Record numbers lifting tin

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2022-11-24 22:41:47

Weightlifting in New Zealand is enjoying a surge in popularity and in part it’s due to the increased involvement of Māori and Pasifika athletes.

David Liti of New Zealand during the 2022 Commonwealth Games

David Liti
Photo: PHOTOSPORT

The National Weightlifting Championships in Mt Maunganui this weekend has attracted a record number of entries, with more than 200 athletes set to test their strength and skill against the best from across the motu.

There is little doubt that the success of weightlifters like David Liti at the Commonwealth Games has given the sport a much needed boost, especially amongst the Pasifika community

The ethnicity shift has been happening for several years, helped in part by the opening of gyms in places like South Auckland.

Sam Manuela, a lecturer in Pacific identity and mental health at the University of Auckland, is competing in the Masters competition this weekend.

Manuela says Māori and Pasifika people are drawn to sports where there is a lot of strength – and it’s helped by clubs providing a community feel.

New Zealand's Megan Signal competes at the 2022 Commonwealth Games.

Megan Signal
Photo: PHOTOSPORT

“What a weightlifting club provides is a lot of the fellowship, camaraderie and teamwork.

“Even though it’s an individual sport it allows people to bring and channel their strength into it.”

Susana Nimo, who is of Tongan and Niuean heritage, only started weightlifting in Papatoetoe at the beginning of this year, after previously being involved in cross-fit.

Despite her lack of experience, the 26-year-old has been spotted by national selectors, and says her dramatic progress has surprised her.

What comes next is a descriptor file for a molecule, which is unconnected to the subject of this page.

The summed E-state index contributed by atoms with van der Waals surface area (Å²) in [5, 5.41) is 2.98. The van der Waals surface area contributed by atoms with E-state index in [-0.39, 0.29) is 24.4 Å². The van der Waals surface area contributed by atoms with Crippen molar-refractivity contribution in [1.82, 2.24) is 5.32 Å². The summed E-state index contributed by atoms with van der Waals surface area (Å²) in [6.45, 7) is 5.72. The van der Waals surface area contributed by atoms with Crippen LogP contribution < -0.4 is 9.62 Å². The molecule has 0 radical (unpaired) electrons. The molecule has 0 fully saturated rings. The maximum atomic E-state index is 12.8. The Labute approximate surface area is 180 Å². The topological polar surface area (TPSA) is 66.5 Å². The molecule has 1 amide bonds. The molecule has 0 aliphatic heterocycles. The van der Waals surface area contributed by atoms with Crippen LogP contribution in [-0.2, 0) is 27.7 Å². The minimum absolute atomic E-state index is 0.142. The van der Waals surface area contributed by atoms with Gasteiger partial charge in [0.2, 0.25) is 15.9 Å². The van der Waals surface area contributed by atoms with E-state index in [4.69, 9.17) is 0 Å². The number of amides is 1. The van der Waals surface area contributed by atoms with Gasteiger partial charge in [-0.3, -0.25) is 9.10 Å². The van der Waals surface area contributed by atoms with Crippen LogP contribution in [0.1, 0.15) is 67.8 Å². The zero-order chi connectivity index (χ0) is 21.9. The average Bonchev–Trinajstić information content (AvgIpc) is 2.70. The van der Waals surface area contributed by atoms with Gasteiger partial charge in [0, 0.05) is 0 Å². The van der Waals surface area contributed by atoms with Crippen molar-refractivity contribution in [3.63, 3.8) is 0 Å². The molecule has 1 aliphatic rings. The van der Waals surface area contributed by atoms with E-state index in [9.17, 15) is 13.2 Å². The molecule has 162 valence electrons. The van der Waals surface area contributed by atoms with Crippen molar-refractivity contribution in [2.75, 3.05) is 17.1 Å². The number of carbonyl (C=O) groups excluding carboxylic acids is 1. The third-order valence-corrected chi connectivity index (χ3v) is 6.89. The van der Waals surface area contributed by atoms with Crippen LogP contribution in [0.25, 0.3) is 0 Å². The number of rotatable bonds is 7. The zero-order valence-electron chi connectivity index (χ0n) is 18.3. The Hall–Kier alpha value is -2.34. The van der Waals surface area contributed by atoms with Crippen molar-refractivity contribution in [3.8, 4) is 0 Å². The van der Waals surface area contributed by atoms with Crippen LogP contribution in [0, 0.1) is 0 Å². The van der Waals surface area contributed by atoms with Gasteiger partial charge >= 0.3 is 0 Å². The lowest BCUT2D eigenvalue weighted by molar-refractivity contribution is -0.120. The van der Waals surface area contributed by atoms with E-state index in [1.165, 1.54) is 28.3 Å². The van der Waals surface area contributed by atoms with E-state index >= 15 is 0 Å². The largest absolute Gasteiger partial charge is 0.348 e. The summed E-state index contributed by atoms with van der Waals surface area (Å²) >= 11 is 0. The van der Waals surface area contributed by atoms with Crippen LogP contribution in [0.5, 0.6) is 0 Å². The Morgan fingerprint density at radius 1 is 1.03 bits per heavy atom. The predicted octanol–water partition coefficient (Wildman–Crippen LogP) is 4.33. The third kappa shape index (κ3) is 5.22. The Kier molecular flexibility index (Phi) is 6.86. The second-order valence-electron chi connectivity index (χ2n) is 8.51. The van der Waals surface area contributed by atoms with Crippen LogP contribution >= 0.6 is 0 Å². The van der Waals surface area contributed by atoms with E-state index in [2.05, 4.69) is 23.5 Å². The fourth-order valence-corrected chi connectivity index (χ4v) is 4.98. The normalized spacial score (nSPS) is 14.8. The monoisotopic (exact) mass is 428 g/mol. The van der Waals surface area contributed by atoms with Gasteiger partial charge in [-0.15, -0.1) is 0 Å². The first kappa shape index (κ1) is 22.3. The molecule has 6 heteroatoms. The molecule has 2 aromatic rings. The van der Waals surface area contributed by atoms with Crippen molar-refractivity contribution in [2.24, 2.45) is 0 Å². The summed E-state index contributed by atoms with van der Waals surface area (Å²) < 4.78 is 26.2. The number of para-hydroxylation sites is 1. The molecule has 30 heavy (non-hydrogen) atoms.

“I didn’t see that there would be a path when I came into it, I just wanted to train and then it just flipped.

“When I started seeing the numbers (weights) increase, it made me desire more.”

Nimo works with troubled teenagers for youth justice, and says she hopes to get them involved with the sport.

She feels there are a lot of aspects of weightlifting that would be attractive to young people.

“When there’s a PB (personal best) it’s so cool when you actually get results from your training.

“It’s like anything, but when you see it physically, it’s more encouraging as there is a drive when you get results.”

Papatoetoe weightlifting gym.

Papatoetoe gym
Photo: Supplied

Olympian Megan Signal says with so many Māori and Pasifika athletes taking up the sport, she believes New Zealand weightlifting teams will soon be dominated by those ethnicity’s.

“Being amongst the community and training next to young weightlifters who I can already see are going to be better than we ever were.

“It’s a really exciting thing to be a part of and I can definitely see that happening…. it’s growing and it’s a cool thing to be a part of.”

Megan Signal will be headlining this weekend’s National Championships in Mt Maunganui alongside fellow Olympian David Liti, along with a handful of Commonwealth Games lifters

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Source by [earlynews24.com]